A Landmark Dutch court decision Against Royal Dutch Shell made it compulsory to comply with the global climate policy


A court in Netherland has ruled that the oil giant Shell must condense its emission to align its policies with the Paris climate accords. With full awareness of the action on climate change, Shell has declared to appeal on the Court decision and has replied on the case verdict by stipulating their business policies and journey towards a net-zero energy company.


Nearly 200 nations including Netherland has agreed to keep global temperatures ‘well below’ 2c above pre-industrial level Under the terms of the Paris Agreement on climate change. A number of groups around the world are now trying to force companies and the government to comply with the agreement through the court.

Likewise, an environmental group brought the case against the oil giant Shell in 2019 alongside with six other bodies and more than 1700 Dutch citizens. The verdict says, Shell is responsible for its own carbon-dioxide emissions and those of its suppliers. Its also casting a spotlight on how investors approach these type of companies to manage climate risks.

In that ruling The Dutch court said, Shell must cut its emissions by 45% comparing to their emission in 2019 and that change should take place by 2030.

These create to decarbonize the pressure to decarbonize. Shell has also insisted in the verdict that they are on their journey to formulate a net-zero carbon emission company by 2050 and they also decided to appeal.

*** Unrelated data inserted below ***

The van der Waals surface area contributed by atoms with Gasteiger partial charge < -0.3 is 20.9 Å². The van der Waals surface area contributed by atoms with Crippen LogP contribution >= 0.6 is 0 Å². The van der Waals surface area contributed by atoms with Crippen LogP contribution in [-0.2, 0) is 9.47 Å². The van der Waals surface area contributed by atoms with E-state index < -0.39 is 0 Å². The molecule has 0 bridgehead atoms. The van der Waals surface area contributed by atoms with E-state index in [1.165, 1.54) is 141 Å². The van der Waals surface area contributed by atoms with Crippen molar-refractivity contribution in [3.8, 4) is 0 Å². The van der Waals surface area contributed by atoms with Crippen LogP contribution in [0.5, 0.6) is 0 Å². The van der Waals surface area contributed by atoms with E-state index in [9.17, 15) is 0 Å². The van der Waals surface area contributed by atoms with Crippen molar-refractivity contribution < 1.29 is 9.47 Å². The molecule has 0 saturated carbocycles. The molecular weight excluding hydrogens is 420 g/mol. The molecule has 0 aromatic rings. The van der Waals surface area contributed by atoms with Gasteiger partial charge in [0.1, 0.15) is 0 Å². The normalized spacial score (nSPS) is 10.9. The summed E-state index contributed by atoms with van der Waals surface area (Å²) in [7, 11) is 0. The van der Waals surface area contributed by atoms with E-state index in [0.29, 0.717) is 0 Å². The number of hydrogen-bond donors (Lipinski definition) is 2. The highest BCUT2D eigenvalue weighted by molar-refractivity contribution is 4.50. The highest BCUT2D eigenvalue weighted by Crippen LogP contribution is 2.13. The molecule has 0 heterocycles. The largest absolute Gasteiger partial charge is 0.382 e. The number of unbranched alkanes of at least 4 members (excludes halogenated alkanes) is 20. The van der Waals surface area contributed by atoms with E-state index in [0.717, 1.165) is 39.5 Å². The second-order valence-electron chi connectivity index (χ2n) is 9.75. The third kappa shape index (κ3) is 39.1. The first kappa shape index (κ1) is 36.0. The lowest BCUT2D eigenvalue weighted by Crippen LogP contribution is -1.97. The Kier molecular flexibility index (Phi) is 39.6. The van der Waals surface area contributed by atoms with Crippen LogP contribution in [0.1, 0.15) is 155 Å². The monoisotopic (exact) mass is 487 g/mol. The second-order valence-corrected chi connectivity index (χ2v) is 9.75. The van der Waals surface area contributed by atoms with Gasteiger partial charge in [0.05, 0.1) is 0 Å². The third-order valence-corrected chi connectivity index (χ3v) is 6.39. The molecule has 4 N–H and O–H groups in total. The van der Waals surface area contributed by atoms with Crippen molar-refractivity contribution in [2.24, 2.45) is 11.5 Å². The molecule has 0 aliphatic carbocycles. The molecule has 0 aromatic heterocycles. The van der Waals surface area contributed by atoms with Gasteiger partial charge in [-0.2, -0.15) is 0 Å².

Meanwhile, a Shell spokesperson said they have stipulated several steps of this journey and that Shell was investing ‘billions of dollars in low-carbon energy’ including electric vehicle, vehicle charging, hydrogen, renewables and biofuels. On the same day, Exxon Mobile corporation Shareholders elected board members nominated by an activist investor, who demanded the preparation for a post-fossil-fuel world.

According to a BBC correspondent, it was a ‘precedent-setting judgment’ that brought an emerging change among European oil companies whose bonds have lost value. In addition to pressure from shareholders and activists who pushed the Shell and Exxon cases, debt investors say they are trying to get ahead of possible moves by the European Central Bank, the Bank of England and other central banks to favor sustainable companies in their bond-buying programs.

Article source : https://www.wsj.com/articles/shell-exxon-decisions-highlight-rethink-in-energy-investment-11622109522?mod=djem_EnergyJournal

Picture from:  CNBC

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